There’s oil and then there’s oil, says Norway’s Statoil, which is pitched in a race to develop the cleanest crude as countries wean themselves off fossil fuels. While the world will need oil and gas for decades to come, Statoil’s Chief Executive Eldar Saetre expects that many oil deposits will never be tapped as increasingly discerning consumers will demand only the lowest-polluting crude. “A lot of fossil fuels will have to stay in the ground, coal obviously … but you will also see oil and gas being left in the ground, that is natural,” Saetre told Reuters in an interview in London. “At Statoil we are not pursuing certain types of resources, we are not exploring for heavy oil or investing in oilsands. It is really about accessing the most carbon-efficient barrels.” Around 70% of the world’s discovered oil resources is heavy oil and bitumen. The retreat from energy-intensive oil production in Canada and elsewhere is already taking place. Statoil sold its entire Canadian oilsands business late last year to Athabasca Oil Corp, and Royal Dutch Shell, ConocoPhillips and Marathon Oil have all scaled back their operations in the country. - National Post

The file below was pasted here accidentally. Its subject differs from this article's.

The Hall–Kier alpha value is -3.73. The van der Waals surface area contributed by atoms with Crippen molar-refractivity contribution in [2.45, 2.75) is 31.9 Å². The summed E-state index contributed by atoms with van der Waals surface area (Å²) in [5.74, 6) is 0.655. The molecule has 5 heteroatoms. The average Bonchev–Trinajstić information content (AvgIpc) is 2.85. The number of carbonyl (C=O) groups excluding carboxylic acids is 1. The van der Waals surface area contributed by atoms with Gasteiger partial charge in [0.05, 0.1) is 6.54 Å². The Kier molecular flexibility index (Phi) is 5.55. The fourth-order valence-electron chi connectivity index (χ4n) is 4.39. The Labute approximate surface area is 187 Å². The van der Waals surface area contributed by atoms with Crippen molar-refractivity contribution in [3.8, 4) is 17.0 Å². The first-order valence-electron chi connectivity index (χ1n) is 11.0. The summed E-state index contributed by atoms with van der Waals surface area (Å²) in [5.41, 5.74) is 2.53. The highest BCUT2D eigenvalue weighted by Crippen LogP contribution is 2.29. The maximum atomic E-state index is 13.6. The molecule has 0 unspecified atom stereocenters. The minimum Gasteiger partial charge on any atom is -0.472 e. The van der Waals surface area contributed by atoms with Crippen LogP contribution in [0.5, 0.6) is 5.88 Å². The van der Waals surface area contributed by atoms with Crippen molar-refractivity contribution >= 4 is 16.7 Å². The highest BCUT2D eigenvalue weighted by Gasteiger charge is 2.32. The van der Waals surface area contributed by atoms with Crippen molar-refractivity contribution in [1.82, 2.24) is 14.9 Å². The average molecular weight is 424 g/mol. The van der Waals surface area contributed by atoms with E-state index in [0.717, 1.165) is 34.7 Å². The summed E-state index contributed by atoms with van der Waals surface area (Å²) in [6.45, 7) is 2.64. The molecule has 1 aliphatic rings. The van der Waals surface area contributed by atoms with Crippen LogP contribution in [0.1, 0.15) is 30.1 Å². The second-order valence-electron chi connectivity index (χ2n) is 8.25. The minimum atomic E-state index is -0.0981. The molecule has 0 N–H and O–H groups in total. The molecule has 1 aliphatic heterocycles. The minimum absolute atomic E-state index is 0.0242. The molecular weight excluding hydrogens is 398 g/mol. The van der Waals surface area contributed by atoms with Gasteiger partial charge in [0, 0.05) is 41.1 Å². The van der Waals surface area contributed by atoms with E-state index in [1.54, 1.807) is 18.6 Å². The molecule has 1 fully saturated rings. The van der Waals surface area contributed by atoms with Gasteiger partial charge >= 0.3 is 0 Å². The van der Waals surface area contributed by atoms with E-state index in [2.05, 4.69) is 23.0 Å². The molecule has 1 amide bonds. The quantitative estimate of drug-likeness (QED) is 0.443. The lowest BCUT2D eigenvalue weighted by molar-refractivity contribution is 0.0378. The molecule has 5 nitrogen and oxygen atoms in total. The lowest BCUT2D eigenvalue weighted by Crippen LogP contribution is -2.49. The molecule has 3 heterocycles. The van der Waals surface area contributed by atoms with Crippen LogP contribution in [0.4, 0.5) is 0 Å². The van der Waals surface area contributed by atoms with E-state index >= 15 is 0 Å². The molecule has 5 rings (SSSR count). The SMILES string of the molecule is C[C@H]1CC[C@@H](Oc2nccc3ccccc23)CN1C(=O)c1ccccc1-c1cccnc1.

United States

Wind energy could suffer under U.S. House tax bill proposal — Amy Mayer

The tax reform bill passed November 16 by the U.S. House of Representatives could slow development in the wind energy sector by reopening a two-year-old deal. One industry leader says they’ll need the Senate in their court to protect their current agreement, which phases out production and investment tax credits through 2020. “The wind industry negotiated with a bipartisan group in Congress in 2015 to effectively tax reform ourselves,” TPI Composites President Steve Lockard says. His company is a major turbine-blade maker. He also serves on the board of the American Wind Energy Association. The House proposal would reduce the amount of those credits by one-third, which could lead to a 50% drop in new wind energy production, according to an analysis from Bloomberg New Energy Finance. - High Plains Public Radio  

End the wind production tax credit — U.S. Senator Lamar Alexander